The algorithm at the service of humankind: Vatican conference examines the new world of AI

After Pope Francis’ message was released for World Communications Day last month, a conference entitled “The algorithm at the service of humankind. Communicating in the age of artificial intelligence” took place in the Vatican on Thursday, 27 June, gathering experts in the fields of AI and communications to compare ideas and discuss concerns on the issue.

Questioning AI’s ethical boundaries

Within the Casina Pio IV walls, the conference addressed questions such as those posed by Dr Paolo Ruffini, Prefect of the Dicastery for Communication, as he gave the opening remarks. He asked: “Artificial intelligence translates everything into calculation, but can we reduce everything to a statistical probability? How can we protect professionals and workers in the media from the arrival of AI and maintain the right to inform and be informed on the basis of truth, freedom and responsibility? How can we make large platforms that invest in generative AI interoperable so that they do not reduce humans to a reservoir of data to be exploited?”

Echoing Pope Francis’ teachings

Welcoming the participants along with Dr Paolo Ruffini was Fr Lucio Ruiz, Secretary of the Dicastery for Communication, who highlighted some of what Pope Francis has said concerning the theme of Artificial Intelligence. He emphasized that the Pope’s interventions on Artificial Intelligence demonstrate the Church’s “intuition” in walking with humanity through its culture and historical changes. He explained that this was the case 500 years ago when the first Vatican printing press was created – shortly after Gutenberg’s discovery. Likewise, it was proved with the construction of Vatican Radio by the inventor of the radio himself, Guglielmo Marconi, in 1931. And another example, he added, is the creation of the portal in 1994, when the web had only just begun to appear on people’s computers.

The ethical frontier of algorithms

The next person to speak was Father Paolo Benanti, professor of ethics and bioethics at the Pontifical Gregorian University, president of the AI Commission for Information, and member of the United Nations AI Committee. He opened the first of two panel discussions on “The Ethics of Algorithms and the Challenges for Communication.” Fr Benanti began by highlighting the primary essence of computers, which is to perform calculations. Benanti recalled how the invention of transistors, made available by the United States to its allies after the successes of World War II, changed reality. Early computer prototypes contributed to the discovery of the atomic bomb and the decoding of secret codes used by Nazi Germany. From that centralised vision of technology, and through the revolution led by Silicon Valley pioneers in the 1970s, he noted that we eventually arrived at a “personal” and intimate computation, first through PCs and then smartphones. With ChatGPT and its implementation in Apple and Microsoft phone interfaces, he emphasised that we still do not know how much of the computational power will be personal and how much will be centralised in the cloud. Therefore, he stressed that “regulation is necessary”, as the European Union has done, to manage artificial intelligence in the same way traffic laws have been established for cars.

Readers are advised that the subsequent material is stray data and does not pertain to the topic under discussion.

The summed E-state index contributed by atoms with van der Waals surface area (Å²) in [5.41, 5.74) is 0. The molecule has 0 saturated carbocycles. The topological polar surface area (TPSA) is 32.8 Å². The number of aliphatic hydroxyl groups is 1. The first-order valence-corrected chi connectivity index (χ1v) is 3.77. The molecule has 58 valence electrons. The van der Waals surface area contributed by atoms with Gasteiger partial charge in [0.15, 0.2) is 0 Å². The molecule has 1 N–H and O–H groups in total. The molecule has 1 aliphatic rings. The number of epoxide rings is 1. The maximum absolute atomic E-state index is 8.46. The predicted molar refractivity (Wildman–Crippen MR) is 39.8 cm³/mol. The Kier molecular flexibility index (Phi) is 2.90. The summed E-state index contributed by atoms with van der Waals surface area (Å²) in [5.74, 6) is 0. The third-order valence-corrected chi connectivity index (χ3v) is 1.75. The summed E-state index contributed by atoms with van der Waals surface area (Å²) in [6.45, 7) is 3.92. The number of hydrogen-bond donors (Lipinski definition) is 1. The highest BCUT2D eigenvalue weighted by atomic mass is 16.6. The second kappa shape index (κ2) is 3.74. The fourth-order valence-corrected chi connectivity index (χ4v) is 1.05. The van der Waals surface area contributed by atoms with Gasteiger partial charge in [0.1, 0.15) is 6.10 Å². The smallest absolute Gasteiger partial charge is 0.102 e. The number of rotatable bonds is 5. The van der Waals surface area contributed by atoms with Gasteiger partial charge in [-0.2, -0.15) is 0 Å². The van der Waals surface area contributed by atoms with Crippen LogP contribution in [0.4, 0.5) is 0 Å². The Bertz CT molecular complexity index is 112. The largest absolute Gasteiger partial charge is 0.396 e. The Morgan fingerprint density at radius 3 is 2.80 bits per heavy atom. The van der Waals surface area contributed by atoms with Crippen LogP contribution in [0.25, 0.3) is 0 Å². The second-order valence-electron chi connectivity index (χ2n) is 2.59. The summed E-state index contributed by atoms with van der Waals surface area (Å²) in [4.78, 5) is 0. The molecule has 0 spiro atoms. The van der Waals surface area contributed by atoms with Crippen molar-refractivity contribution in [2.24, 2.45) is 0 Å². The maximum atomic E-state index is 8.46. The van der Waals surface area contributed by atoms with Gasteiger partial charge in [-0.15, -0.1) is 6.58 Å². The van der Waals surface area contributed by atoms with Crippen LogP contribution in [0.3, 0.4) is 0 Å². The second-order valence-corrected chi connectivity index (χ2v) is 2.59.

The anthropological revolution

Also speaking at the conference was Nunzia Ciardi, Deputy Director General of the National Cybersecurity Agency. She said that Artificial Intelligence is not an impressive technological leap in itself. What makes its implementation something that will have a decisive anthropological impact on reality, she explained, is the fact that it relies on an enormous amount of data collected “brutally” over the decades by companies through free services or applications that have become essential for us. Ciardi highlighted other aspects, such as the use of the English language to train algorithms – with all the values and cultural expressions that one language carries compared to another – and the risk of increasingly struggling to decode complex messages, which can be dangerous in a democracy.

Professor Mario Rasetti, Emeritus of Theoretical Physics at the Polytechnic University of Turin and President of the Scientific Board of CENTAI, also spoke at the conference. He commented that “knowledge is becoming private property,” recounting the experience of OpenAI, which started as a non-profit organisation of scientists and was acquired by Microsoft for $10 billion. Rasetti added that we must make Artificial Intelligence a science with rigorous definitions because, in its current state, it presents itself as a probabilistic tool, which can hardly measure intelligence, truth, and causality.

By Michele Raviart and Francesca Merlo of Vatican News